Inspired by a federal Justice Department memo, a long-stymied effort to regulate medical cannabis at the state level in California was revived Monday.
But in order for the Medical Cannabis Regulation and Control Act from Assemblyman Tom Ammiano, D-San Francisco, to become law, a months-long legislative process will need to be completed by Friday — and will need to overcome the resistance from law enforcement lobbies and Sacramento Republicans, which foiled similar attempts at reform over the past year.
California was the first state in the country to allow the medical use of marijuana in 1996. Since then, 19 other states and the District of Columbia have passed similar laws.
However, California law places the responsibility of regulating the drug's use to cities and counties.
The result is a "patchwork" of inconsistent and sometimes conflicting rules and limits, which federal law enforcement has used as justification to shut down and prosecute state-legal marijuana operations.
Nine of The City's medical marijuana dispensaries have been shut down under federal pressure in less than two years.
Reacting to limited legalization of marijuana for adult use in Colorado and Washington, Deputy Attorney General James Cole suggested in an Aug. 29 memo that states in which medical marijuana use is allowed within a "strong regulatory framework" would not see federal interference.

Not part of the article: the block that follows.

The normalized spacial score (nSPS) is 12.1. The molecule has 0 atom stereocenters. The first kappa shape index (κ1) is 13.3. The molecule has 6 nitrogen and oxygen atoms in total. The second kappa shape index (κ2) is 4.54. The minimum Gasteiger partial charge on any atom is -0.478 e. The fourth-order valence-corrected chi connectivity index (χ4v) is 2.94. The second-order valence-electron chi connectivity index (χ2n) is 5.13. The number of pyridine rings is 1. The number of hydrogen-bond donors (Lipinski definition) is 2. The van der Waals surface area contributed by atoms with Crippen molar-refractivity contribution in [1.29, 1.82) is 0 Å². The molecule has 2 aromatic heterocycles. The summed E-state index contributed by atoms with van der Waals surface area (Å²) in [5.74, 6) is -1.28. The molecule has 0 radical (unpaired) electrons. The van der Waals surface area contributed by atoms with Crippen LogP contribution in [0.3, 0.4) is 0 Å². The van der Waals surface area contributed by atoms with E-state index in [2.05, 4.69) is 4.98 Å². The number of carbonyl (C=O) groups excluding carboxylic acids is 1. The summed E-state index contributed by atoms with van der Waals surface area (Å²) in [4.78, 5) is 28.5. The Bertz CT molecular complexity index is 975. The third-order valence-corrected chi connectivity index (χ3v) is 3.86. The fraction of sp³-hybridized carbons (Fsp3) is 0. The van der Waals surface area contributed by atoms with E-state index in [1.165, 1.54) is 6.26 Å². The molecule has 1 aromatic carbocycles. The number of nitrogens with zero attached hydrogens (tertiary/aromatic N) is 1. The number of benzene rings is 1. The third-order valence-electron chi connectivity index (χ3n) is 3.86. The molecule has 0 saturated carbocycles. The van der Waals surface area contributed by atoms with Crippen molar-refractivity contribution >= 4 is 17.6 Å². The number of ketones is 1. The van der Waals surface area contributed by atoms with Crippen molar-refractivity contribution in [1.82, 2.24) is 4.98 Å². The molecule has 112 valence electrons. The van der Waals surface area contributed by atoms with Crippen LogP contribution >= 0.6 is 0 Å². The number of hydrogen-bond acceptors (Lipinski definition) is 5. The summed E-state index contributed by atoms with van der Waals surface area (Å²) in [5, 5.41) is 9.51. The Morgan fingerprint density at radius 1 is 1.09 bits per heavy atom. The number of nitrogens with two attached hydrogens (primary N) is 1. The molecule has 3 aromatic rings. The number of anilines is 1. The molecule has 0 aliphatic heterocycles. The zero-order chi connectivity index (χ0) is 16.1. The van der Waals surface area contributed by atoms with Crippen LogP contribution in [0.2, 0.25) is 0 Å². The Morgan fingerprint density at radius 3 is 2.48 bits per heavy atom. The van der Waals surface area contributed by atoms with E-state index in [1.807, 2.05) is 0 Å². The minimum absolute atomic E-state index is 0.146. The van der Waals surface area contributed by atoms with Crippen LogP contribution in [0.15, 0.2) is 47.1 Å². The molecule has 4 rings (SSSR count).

That helped revive Ammiano's legislation, which if approved would create a new division within the state Department of Alcoholic Beverage Control to oversee the medical marijuana industry.
Mandatory commercial licenses to grow, transport and sell the drug would be issued by the Division of Medical Cannabis Regulation and Enforcement, which would have peace officers to enforce the rules.
Pre-existing local rules would be grandfathered in, and cities and counties would be free to add additional taxes or rules such as zoning regulations.
Ammiano's bill, which is supported by labor unions, must clear the state Legislature by the end of the week. If it passes both the Assembly and Senate, it must be signed into law by Gov. Jerry Brown within 12 days.
Ammiano did not provide comment by press deadline Monday.
Marijuana in all forms — including non-psychoactive industrial hemp — remains illegal under federal law.
Despite calls from law enforcement leaders such as Attorney General Kamala Harris for the Legislature to pass uniform rules on medical marijuana, other efforts to create uniform statewide marijuana regulations have failed over the past two years.
A similar Ammiano bill was defeated in May and in 2012, and a bill in the state Senate that would make "guidelines" from the Attorney General's Office binding law was defeated after lobbying from law enforcement.